16,477 Actions for Resilience

You rose to the challenge – the Community Resilience Challenge!

This May, individuals and groups across the country committed to increasing the resilience in their communities by collectively registering 16,477 actions! Participants demonstrated their creativity by undertaking actions of all kinds, but most of them fell into one of the following four themes:

  • Saving water
  • Growing food
  • Conserving Energy
  • Building Community 

Below are 10 examples of the actions from this year’s Community Resilience Challenge:

1) Transition Palo Alto, CA hosted a self-watering planter workshop, where they taught folks how to build self-watering planters. Everyone who attended left with a fully functioning self-watering planter.

2) A group of office workers in Missoula, MT bused to work everyday and encouraged their coworkers to walk, bike, and bus as part of the Commuter Challenge community-wide event.

3) A team of students, professors, and professional from the University of Wisconsin-Madison and surrounding community worked on transitioning the campus from traditional trash and recycling receptacles to on-site solar-powered compactors.

4) Transition Asheville, NC partnered with several local groups to put on the Asheville ShareFest, including a “stuff swap,” skill share workshops, bike repair, a seed exchange, collaborative art projects, and kids activities.

5) John Connor in Colorado Springs, CO organized the Fifth Annual Take-A-Peak Chicken Coop Tour. They had 17 open coops and between 30 and 200 visitors per coop.

6) JD Stier from Raise Hope for Congo, hosted a nonviolence workshop in Washington D.C. The workshop enhanced activists' abilities to organize, recruit, and grow the human rights community in the DC area.

7) Becky Schlueter in Naples, FL created a wildlife habitat and saw three generations of monarchs in three weeks!

8) Groups across the country worked to start-up local food co-ops, including one in Temple, NH and one in Riverside, CA.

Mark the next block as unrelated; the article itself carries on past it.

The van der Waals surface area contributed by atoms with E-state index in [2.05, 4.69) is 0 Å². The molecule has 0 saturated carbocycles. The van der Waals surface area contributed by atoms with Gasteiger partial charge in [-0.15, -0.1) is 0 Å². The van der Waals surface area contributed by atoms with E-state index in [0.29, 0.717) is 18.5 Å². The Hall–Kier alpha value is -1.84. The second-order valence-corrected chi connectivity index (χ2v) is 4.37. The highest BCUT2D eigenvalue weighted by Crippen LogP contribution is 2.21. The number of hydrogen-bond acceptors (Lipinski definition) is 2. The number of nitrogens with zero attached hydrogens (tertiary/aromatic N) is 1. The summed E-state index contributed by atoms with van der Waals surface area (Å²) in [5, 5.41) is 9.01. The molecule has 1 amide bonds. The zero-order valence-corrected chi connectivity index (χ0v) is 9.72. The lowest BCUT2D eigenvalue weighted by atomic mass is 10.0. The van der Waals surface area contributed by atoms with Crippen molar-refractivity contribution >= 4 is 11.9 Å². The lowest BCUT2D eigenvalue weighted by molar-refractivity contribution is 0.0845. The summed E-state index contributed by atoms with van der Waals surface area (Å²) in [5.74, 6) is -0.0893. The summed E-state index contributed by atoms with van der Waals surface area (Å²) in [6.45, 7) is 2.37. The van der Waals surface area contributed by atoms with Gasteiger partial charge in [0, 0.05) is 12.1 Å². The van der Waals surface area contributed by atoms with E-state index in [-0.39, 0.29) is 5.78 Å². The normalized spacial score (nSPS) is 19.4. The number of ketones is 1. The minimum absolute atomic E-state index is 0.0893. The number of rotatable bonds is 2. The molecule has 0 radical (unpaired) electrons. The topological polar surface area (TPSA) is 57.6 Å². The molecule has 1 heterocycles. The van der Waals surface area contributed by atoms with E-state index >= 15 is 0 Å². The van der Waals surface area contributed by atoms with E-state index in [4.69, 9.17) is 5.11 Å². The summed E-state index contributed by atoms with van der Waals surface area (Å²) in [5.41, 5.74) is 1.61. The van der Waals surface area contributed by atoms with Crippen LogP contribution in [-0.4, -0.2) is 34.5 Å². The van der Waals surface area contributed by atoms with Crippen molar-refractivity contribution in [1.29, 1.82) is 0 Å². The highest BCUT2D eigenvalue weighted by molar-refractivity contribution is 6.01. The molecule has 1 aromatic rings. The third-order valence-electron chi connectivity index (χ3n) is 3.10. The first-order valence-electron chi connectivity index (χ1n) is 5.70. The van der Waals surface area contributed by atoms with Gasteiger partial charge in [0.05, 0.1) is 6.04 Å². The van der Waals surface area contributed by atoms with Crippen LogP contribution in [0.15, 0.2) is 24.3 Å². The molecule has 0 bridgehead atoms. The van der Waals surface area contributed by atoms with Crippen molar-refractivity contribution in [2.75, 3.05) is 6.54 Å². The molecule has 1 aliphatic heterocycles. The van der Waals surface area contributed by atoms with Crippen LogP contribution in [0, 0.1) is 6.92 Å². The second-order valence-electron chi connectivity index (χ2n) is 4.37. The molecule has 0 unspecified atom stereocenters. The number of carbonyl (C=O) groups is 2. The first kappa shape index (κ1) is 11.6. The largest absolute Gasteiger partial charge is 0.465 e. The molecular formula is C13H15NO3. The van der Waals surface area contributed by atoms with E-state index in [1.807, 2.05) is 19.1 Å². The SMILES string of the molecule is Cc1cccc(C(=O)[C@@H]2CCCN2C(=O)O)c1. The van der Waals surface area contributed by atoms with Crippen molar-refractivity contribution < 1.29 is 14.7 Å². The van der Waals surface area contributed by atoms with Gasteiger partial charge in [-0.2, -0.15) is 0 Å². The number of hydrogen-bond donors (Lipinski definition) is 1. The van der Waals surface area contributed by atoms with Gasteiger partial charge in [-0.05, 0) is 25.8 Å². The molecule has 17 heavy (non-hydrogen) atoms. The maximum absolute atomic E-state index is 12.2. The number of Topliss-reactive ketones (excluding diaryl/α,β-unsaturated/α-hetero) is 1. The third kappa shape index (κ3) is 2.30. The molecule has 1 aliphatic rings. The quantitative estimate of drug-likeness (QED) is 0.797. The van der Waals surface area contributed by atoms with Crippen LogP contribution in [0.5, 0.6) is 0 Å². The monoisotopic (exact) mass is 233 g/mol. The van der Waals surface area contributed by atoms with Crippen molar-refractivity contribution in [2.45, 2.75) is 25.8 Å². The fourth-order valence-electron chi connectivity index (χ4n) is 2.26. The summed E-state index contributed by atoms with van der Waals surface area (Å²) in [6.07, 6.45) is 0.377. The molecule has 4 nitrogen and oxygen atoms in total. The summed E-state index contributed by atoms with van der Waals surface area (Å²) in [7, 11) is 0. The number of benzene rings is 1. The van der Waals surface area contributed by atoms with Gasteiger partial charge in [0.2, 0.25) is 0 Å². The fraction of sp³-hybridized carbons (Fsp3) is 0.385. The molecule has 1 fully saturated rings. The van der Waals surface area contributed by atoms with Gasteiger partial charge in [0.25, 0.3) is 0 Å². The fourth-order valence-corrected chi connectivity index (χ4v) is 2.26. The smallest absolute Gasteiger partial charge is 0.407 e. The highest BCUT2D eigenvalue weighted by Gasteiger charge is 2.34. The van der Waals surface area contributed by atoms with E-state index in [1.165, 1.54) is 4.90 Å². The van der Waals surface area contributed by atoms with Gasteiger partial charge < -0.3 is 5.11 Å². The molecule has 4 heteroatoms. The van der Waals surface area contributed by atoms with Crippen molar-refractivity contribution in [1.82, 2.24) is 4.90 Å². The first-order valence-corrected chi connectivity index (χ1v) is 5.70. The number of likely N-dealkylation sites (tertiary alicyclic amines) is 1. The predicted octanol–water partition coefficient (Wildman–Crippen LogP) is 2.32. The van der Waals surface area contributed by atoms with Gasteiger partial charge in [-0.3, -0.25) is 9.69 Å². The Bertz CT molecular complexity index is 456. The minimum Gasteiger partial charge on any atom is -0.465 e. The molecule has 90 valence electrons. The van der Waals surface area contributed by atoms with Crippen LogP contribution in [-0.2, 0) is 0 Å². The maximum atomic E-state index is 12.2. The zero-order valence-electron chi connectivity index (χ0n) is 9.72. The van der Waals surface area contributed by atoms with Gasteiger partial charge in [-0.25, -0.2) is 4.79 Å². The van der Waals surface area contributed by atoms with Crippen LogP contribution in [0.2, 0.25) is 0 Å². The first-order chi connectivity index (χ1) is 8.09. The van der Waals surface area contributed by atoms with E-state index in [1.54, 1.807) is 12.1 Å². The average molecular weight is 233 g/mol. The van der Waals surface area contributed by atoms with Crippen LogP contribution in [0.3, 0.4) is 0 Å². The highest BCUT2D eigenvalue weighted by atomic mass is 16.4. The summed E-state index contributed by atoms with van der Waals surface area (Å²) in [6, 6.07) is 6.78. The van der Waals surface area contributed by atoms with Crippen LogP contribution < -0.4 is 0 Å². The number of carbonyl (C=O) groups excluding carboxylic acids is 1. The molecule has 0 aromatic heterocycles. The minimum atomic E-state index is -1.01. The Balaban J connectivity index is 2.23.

9) Individuals chose to contribute their time to local nonprofits during the Challenge. For example, Rennie Fountain with Transition Schenectady, NY worked with Bike Rescue and the Urban Farm Initiative.

10) Transition Northfield, MN hosted meetings for neighbors to prep and plan to make their homes and themselves more sustainable and more adaptive to changing conditions. They also began researching options for building/maintaining long-term food storage items.

Thank you each of you who participated in the Challenge! Thank you to the local organizers who worked with groups in their communities to register actions. Thank you to our partner organizations who helped promote the Challenge: Center for New American Dream, Bioneers, Northwest Earth Institute, Evolver Network, Post Carbon Institute, Shareable, Chelsea Green Publishing, Climate Access, and 350.org. And a special thank you to Daily Acts the originator of the Challenge for their inspiration and support in providing resources and materials for the national promotion of the campaign.

 

Photo credit:  Jannette Heartwood shared these wonderful images from some of Transition Humboldt's Challenge actions -- planting a fruit tree orchard, a potluck barbecue, and a late-nite campfire.

 

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